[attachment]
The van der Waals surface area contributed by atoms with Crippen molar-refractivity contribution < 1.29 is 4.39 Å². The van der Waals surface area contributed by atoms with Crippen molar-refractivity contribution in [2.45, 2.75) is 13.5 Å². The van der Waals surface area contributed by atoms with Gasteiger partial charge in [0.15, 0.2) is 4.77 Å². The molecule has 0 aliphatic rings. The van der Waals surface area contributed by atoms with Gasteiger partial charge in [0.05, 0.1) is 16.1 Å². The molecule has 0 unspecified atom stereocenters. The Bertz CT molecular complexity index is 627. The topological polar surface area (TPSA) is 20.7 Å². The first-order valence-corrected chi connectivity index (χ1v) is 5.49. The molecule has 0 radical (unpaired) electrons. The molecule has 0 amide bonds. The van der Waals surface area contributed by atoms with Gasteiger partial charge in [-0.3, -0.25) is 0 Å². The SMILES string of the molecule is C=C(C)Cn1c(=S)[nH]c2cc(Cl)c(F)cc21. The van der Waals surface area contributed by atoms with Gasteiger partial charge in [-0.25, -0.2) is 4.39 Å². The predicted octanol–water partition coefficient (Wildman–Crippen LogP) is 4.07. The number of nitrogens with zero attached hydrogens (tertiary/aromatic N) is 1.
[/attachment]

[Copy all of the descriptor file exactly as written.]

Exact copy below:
The van der Waals surface area contributed by atoms with Crippen molar-refractivity contribution < 1.29 is 4.39 Å². The van der Waals surface area contributed by atoms with Crippen molar-refractivity contribution in [2.45, 2.75) is 13.5 Å². The van der Waals surface area contributed by atoms with Gasteiger partial charge in [0.15, 0.2) is 4.77 Å². The molecule has 0 aliphatic rings. The van der Waals surface area contributed by atoms with Gasteiger partial charge in [0.05, 0.1) is 16.1 Å². The molecule has 0 unspecified atom stereocenters. The Bertz CT molecular complexity index is 627. The topological polar surface area (TPSA) is 20.7 Å². The first-order valence-corrected chi connectivity index (χ1v) is 5.49. The molecule has 0 radical (unpaired) electrons. The molecule has 0 amide bonds. The van der Waals surface area contributed by atoms with Gasteiger partial charge in [-0.3, -0.25) is 0 Å². The SMILES string of the molecule is C=C(C)Cn1c(=S)[nH]c2cc(Cl)c(F)cc21. The van der Waals surface area contributed by atoms with Gasteiger partial charge in [-0.25, -0.2) is 4.39 Å². The predicted octanol–water partition coefficient (Wildman–Crippen LogP) is 4.07. The number of nitrogens with zero attached hydrogens (tertiary/aromatic N) is 1.